New construction condo sales in the GTA surged in September, according to the latest Altus Group data released by the Building Industry and Land Development Association (BILD) today.
There were 2,101 new homes sold in September, 83 per cent of which were condos, while low-rise single-family homes made up only 17 per cent of total sales.
Condo sales were in line with the 10-year average of 1,180, while low-rise sales fell well below their average of 1,173.
The supply of single-detached properties in the GTA has been falling for years. Ten years ago, in February 2007, 12,064 new detached homes were on the market.
Many developers say that Ontario’s growth policies have led to a lack of serviceable land for the construction of low-rise homes in the region, leading to a shift in development towards high-rise buildings.
“The GTA home market is being driven by multi-family homes,” writes BILD president and CEO Bryan Tuckey, in a statement. “Year-to-date, there have only been 6,178 new single-family low-rise homes sold, which is a level we have not seen in more than a decade.”
When it comes to the growing demand for condos, Ben Myers, senior VP of market research and analytics at Fortress Real Developments, points to affordability issues for buyers in the GTA.
“When you look at the recent mortgage rules that were put in place earlier this month, a lot of people are not going to be able to afford that single detached home they really want, so they’re going to have to go to the condo market,” Myers said during his latest appearance on Facebook Hive, BuzzBuzzHome’s weekly Facebook Live broadcast.
Last week, the Office of the Superintendent of Financial Institutions (OSFI) announced a new mortgage stress test, which will require all uninsured mortgage borrowers to qualify against the Bank of Canada’s five-year benchmark rate, or at their contract mortgage rate plus an additional 2 per cent.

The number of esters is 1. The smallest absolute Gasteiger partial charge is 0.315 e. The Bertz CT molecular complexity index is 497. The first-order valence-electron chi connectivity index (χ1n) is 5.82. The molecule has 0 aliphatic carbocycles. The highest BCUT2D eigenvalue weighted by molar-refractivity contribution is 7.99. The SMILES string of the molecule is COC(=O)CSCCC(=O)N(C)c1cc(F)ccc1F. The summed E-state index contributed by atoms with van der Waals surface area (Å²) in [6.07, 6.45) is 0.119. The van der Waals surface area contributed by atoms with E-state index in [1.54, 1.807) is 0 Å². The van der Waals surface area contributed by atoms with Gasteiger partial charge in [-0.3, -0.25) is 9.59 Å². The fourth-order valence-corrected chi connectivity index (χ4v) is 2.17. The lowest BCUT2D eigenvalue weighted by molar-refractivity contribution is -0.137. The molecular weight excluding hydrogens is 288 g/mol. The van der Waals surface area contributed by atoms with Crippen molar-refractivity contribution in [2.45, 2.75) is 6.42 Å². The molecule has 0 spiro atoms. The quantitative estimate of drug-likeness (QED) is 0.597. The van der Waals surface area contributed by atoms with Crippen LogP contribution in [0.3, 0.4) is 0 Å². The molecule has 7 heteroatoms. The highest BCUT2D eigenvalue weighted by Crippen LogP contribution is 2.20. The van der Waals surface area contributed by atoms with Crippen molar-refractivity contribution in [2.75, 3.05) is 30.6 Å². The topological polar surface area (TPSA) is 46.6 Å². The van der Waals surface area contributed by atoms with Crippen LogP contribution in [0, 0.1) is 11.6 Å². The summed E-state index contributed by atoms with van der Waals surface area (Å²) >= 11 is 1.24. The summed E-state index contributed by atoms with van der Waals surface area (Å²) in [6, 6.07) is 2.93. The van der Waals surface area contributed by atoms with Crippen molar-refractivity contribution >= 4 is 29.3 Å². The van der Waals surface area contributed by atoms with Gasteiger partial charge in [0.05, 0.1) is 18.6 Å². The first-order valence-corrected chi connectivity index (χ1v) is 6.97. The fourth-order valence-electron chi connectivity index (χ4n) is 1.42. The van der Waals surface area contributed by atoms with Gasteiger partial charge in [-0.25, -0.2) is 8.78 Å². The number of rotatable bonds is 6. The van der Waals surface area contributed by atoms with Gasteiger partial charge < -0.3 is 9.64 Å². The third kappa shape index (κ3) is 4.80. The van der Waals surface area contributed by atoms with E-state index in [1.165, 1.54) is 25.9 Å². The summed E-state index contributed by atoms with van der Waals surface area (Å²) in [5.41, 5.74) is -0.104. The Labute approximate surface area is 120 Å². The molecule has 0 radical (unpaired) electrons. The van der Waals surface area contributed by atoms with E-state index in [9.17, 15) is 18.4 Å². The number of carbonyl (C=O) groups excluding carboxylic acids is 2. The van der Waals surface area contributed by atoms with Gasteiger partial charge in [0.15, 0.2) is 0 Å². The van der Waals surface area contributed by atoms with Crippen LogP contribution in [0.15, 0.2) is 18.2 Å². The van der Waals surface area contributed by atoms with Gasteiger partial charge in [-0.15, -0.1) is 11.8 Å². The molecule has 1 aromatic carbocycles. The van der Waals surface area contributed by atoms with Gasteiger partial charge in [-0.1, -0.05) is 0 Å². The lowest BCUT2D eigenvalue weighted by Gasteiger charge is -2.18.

The new rules are meant to ensure that uninsured borrowers can withstand higher interest rates. The overnight rate — which influences mortgages and sat at a historically low 0.5 per cent earlier this year — has been raised 50 basis points by the Bank of Canada since July, with a third hike predicted for later this year.
According to Myers, the new rules will significantly cut into the ability of GTA homebuyers to afford single family detached homes.
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“It forces some people to only look at condos, so that boosted demand [in that sector],” he said. “There’s going to be lower demand for those higher priced homes, because there will be less credit for those mortgages.”
But buyers worried about affordability issues won’t find comfort in September’s housing price numbers. The average price of a new multi-family home rose from $644,327 in August to $661,188 in September, while the new average price of a single-family home fell from $1,289,298 to $1,204,829.
The average condo price per square foot was up 25 per cent from this time last year, to $789, and the average unit size was down 4 per cent year-over-year to 838 square feet.